Congress performance in three milestone Lok Sabha elections
The Congress faces its toughest electoral battle since Independence. Only twice has the party displayed such electoral weakness before. The first was the post-Emergency election of 1977, when it got 154 seats in the Lok Sabha with 35.4 per cent of all votes, and the second, in 1999, when it secured its lowest tally of 114 seats with 28.3 per cent votes. But on both these occasions, expectations of its performance were higher than they are this time. Also, a few states, primarily in south India, came to the party’s rescue, allowing it to reach a three-figure tally.
There were other factors, too. In 1977, Indira Gandhi used her government machinery and extra-constitutional means to gain an edge at the hustings. In 1999, Congress cadres were enlivened by Sonia Gandhi’s entry to electoral politics. The party also enjoyed a morale boost, thanks to Assembly election victories in Delhi, Rajasthan and Madhya Pradesh.
In contrast, 2014 looks bleak for the grand old party. Prime Minister Manmohan Singh, riding on a ‘Singh is King’ crest in 2009, is only a shadow of his former self. The scam- scarred United Progressive Alliance (UPA) is weighed down by a losing fight against inflation and poor implementation of its flagship populist schemes. Several key leaders of its 10-year regime have decided not to contest these polls in the face of what seem like insurmountable odds. Adding to its woes, many opinion polls predict a rout for the Congress party, suggesting that its tally may even fall below 100.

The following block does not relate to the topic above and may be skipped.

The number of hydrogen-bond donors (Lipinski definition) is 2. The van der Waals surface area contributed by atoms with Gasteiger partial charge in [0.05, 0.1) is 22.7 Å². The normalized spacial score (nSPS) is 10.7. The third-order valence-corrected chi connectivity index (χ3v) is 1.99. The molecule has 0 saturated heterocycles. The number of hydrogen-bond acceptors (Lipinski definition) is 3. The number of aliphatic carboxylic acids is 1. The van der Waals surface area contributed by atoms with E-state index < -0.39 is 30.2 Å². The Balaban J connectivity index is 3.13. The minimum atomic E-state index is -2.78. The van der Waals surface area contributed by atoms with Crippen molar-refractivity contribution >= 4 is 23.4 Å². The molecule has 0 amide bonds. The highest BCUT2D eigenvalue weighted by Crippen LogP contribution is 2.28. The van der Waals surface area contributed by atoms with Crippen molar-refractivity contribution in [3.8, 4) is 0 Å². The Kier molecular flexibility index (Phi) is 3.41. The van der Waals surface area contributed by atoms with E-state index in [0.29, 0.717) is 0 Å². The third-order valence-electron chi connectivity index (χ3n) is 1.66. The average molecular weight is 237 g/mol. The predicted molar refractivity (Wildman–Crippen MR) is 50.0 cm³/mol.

Let us analyse the party’s prospects with its performance in 1999, its worst ever in recent years, and in 2009, its best in the past two decades, as reference points.
North and central India send 166 MPs to Parliament, of which Uttar Pradesh and Uttarakhand account for 85. In 2009, the Congress won 26 seats in the region, up from 10 in 1999. If one goes by recent opinion polls and views of observers, the party will have a tough time matching its 1999 tally here. Going by the 2013 Assembly polls, the party’s tally is likely to see significant declines in Madhya Pradesh and Delhi. Reports from Haryana, Punjab, and Jammu & Kashmir suggest similar trends. In Himachal, it could hope to retain its lone seat. Indeed, the party may not be able to match its 1999 tally of 30 seats from these eight states.
In India’s eastern states, which account for 131 seats in Parilament, the Congress was not a major player even back in 2009. However, it did have some cause for cheer in Assam and Mamata Banerjee’s backing in West Bengal. This time, if minority-majority issues dominate voting patterns in Assam, the Congress may face major reverses in the state, where a local outfit called the AUDF may gain minority votes while the BJP and AGP garner a large chunk of majority votes. However, the battle for Assam is still open. In West Bengal, the Congress may find it hard to retain its six seats after its divorce with the Trinamool Congress. Similarly, in Bihar, the party’s hopes are rated as slim.
The four western states account for 101 seats in the Lok Sabha. The party is likely to do poorly in Rajasthan and Gujarat, and it faces both central and state level anti-incumbency in Maharashtra, which saw 17 of its candidates elected in 2009. Internal dissidence, wrangles with its alliance partner, the NCP, and graft issues are expected to cost the party dearly. Here too, it may not match its 1999 total of 10 MPs. The party will be hard put to win 25 seats in the western region, its 1999 tally. In 1977, the Congress had managed to bag 32 seats in these states.
South India, which sends 129 representatives to Parliament, throws up an even bigger challenge to the Congress. In 2009, the party won 60 seats from the four states here. Multiple troubles await the party in Andhra Pradesh following the Telangana crisis and emergence of the YSR Congress; it is also likely to be hit hard by anti-incumbency in Kerala, lack of an alliance in Tamil Nadu and the return of Lingayat strongman Yeddyu- rappa to the BJP in Karnataka. The Congress would be hard pressed to win even 33 seats, as it did in 1999. Recall that south India had saved the Congress from a complete national rout in 1977 by giving it 92 seats.